Jeremy Warner: In attacking deflation are we not just stoking inflation?

Wednesday 18 February 2009 01:00 GMT

Outlook To believe the noise, we are already in a 1930s-style deflation. Yet inflation figures announced yesterday show that we are not there quite yet. To the contrary, consumer price inflation (CPI) was still a way above target 3 per cent last month, while even the retail prices index (RPI), which takes account of plummeting mortgage and housing costs, is still above zero, albeit only marginally.

Both these numbers are widely expected to fall further before they bottom out, but, on the CPI measure at least, it is by no means certain we are about to enter a period of outright deflation, and on a longer-term perspective the jury is still very much out on which is the bigger threat. Is it a deflationary or inflationary world we are heading into?

Public policy in America is firmly focused on the former danger. In Europe, the response has been more ambivalent. In a speech to the European Parliament this week, Jean-Claude Trichet, president of the European Central Bank, seemed keener to emphasise the dangers of the monetary and fiscal response than their palliative powers. In addressing the present crisis, he warned, we risk stoking an even bigger one for the future.

These differences show we are all creatures of our own histories. The Americans look back to experience of the Great Depression and think no price too big if it means avoiding a repeat of that deflationary calamity. On the Continent, monetary policy still seems to take its cue from the hyper-inflation of pre-war Germany, which destroyed the savings of an entire generation and sowed the seeds for the rise of fascism and World War II.

Both points of view are equally valid. Economically, we are in virgin territory. A return of inflationary pressures might seem the least of our worries right now, but it is by no means impossible that in two to three years we’ll again be trying to put the inflationary genie back in its bottle. In fighting the deflationary threat, we seem to be making every effort to lure him out, with unprecedented infusions of public money to keep economies afloat.

As I say, in a few years, all this policy action may be judged to have worked only too well. It’s far too early to start talking green shoots, but there are already one or two signs of confidence returning, with anecdotal evidence pointing to a marked recovery in housing-market transactions. There is indeed a perfectly reasonable line of argument to suggest economies need periods of deflation, at least in asset prices, to rebase prices in line with the more limited demand and supply of money that comes after the excesses of a boom. Interfering with this process only delays the recovery, or worse, stokes another bout of credit-fuelled inflation.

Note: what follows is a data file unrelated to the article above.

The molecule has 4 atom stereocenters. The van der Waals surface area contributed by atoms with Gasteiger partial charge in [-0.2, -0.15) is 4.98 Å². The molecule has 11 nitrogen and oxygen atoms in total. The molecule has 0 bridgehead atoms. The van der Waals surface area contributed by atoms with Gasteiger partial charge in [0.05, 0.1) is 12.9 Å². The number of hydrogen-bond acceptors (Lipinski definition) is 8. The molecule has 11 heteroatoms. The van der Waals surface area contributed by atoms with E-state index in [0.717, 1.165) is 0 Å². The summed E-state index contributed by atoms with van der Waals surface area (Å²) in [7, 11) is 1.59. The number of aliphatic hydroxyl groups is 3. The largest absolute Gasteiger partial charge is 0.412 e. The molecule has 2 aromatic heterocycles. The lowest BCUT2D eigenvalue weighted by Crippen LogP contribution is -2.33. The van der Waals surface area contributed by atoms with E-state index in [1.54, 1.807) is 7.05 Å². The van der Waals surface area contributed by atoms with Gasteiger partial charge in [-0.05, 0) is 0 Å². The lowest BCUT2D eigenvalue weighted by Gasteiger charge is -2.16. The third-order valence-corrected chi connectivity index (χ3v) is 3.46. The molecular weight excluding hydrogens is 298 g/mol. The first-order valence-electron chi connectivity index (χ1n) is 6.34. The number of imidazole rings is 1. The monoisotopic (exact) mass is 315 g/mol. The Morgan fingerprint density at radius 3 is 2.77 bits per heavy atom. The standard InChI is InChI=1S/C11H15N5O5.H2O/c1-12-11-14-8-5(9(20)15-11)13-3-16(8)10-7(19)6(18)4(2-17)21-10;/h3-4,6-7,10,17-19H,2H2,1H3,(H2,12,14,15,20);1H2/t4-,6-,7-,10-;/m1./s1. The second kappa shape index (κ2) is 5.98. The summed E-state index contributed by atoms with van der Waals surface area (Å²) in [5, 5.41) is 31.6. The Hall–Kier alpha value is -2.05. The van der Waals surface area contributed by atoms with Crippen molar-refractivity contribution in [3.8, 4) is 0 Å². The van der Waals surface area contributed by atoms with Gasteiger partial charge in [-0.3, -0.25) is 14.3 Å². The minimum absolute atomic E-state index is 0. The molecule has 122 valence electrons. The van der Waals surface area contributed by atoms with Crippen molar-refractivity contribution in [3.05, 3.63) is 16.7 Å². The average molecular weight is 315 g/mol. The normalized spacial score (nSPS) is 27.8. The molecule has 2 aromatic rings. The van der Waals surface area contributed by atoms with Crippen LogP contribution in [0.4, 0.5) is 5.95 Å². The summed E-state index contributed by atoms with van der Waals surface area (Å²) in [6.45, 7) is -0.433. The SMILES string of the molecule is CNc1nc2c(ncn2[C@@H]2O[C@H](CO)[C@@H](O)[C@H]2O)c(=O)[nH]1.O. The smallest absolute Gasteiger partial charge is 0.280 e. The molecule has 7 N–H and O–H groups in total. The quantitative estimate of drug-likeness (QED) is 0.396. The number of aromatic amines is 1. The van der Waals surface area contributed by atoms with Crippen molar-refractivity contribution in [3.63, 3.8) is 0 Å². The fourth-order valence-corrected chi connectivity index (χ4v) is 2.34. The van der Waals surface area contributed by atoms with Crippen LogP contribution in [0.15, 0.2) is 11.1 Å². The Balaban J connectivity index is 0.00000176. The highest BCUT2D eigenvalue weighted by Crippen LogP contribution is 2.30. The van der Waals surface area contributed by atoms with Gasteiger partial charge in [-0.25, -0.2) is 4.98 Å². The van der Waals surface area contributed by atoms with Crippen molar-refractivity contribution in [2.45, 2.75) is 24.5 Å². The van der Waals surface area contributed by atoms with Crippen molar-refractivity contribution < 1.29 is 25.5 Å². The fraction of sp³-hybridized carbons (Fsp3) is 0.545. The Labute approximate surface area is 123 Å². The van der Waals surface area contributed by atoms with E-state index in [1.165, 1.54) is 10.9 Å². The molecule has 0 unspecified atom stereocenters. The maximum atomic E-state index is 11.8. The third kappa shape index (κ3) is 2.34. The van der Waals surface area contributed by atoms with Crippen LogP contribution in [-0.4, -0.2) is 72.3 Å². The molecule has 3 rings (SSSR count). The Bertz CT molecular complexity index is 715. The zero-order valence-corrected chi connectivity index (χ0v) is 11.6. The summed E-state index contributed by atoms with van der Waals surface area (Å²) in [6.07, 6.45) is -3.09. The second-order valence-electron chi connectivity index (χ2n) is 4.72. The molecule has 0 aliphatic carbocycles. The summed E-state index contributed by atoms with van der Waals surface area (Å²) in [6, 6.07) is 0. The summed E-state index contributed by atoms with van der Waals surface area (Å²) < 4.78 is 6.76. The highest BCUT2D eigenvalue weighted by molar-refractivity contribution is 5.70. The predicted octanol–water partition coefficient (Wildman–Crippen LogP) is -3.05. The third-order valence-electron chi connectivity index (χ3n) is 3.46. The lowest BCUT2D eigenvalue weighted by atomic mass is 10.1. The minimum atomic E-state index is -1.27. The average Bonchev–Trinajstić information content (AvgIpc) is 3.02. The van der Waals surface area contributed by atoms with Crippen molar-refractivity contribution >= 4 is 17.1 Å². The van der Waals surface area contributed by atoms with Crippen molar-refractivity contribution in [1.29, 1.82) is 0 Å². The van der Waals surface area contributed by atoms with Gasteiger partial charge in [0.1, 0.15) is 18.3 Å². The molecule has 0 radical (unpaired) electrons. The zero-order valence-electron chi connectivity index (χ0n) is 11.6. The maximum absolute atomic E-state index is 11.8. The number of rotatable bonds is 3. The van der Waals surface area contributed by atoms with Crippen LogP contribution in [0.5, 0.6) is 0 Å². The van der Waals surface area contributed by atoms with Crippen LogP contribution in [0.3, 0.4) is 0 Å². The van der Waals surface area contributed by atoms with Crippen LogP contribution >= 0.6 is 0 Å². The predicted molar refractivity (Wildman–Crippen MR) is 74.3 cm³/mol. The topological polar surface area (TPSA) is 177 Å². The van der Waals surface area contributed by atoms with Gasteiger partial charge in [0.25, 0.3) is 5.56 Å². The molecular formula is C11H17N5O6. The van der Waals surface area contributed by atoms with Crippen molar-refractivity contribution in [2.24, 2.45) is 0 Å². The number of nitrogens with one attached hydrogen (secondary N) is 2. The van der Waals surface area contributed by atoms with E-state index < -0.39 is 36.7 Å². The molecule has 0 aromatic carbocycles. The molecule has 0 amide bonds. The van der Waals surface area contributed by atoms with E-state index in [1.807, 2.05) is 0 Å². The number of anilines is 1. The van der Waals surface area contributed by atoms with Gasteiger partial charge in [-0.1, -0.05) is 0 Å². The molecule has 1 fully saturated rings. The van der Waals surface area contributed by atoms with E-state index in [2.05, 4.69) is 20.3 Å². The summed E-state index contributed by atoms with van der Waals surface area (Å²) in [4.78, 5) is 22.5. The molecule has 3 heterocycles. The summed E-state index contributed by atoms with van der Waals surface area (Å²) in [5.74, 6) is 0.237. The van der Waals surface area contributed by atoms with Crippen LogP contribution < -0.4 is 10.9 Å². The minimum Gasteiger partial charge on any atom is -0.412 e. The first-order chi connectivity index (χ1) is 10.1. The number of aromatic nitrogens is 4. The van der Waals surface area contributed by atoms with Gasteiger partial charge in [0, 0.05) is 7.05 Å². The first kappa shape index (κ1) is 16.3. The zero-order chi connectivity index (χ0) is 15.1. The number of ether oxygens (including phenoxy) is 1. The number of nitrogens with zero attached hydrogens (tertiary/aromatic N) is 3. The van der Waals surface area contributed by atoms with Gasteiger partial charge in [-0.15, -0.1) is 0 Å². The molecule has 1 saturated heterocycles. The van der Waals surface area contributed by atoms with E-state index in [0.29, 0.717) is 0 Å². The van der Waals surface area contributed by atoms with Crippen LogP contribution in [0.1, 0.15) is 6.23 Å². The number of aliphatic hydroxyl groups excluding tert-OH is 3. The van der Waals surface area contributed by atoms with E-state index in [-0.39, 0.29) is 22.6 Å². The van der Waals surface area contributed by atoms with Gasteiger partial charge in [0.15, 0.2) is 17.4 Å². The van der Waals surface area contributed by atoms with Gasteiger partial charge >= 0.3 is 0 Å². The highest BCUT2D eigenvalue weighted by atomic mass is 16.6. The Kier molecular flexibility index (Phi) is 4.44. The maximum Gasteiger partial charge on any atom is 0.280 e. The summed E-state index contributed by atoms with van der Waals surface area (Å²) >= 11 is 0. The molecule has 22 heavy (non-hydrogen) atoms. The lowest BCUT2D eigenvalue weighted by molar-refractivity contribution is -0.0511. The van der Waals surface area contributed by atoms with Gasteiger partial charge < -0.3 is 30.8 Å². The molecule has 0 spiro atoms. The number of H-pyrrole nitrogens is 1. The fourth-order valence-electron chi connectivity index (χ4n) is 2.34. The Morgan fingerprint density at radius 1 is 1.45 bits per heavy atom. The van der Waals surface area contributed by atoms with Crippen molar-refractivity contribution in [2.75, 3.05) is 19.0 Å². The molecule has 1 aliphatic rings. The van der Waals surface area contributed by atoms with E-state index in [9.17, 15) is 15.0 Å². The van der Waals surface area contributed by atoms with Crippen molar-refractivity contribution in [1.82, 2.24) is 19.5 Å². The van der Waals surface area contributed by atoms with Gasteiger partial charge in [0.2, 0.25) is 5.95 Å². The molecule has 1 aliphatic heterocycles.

That said, deflation must regrettably remain the primary concern, at least for the time being. As Mervyn King, Governor of the Bank of England, remarked at his quarterly press conference last week, the deflationary threat paradoxically requires him to fight the disease with the exact opposite of what he thinks appropriate for the medium term. Once deflation gets a grip, it’s very hard to get rid of, as Japan has proved over nearly 20 years.

Deflationary conditions cause three main difficulties. One is that they inflate the real value of outstanding debts. For a nation of debtors, such as Britain, this is extremely dangerous, in that the only way of clearing the debt would be through mass bankruptcies, leading to a domino effect of multiple defaults and rising unemployment. Even in a deflationary environment, companies find it very difficult to reduce wages, so instead they tend to deal with declining demand and prices by making workers redundant. And finally, when prices are falling, households give up consuming and start saving, leading to a further collapse in demand. Why buy today if you expect prices to be cheaper tomorrow?

Yet fighting the deflationary dragon is like playing with fire. If you try to devalue and reflate your way out of deflation, as Britain is trying to do at the moment, you risk both the return of inflation and the possibility you might eventually bankrupt the country. Amid all this confusion, one thing does seem certain. Confidence in the ability of central bankers to meet their mandates – in Britain an inflation target of 2 per cent as measured by the CPI – has gone up in smoke.

During “the great moderation”, the Bank of England achieved some success in anchoring inflationary expectations around this number. You could rely on inflation being around 2 per cent, because the Bank through clever use of interest rates would ensure that’s where it would remain.

This certainty now seems to have been more down to a benign economic environment than policy prowess, but, in any case, it has now gone, destroyed by a heady cocktail of soaring oil prices and credit-crunched banking dislocation. The Bank of England has proved incapable of holding to the line, slipping down precipitously on either side. Since last September, we have veered violently from 5 per cent inflation down to nought, with every prospect of prices shortly turning negative. Not for nothing are central bankers accused of losing the plot.

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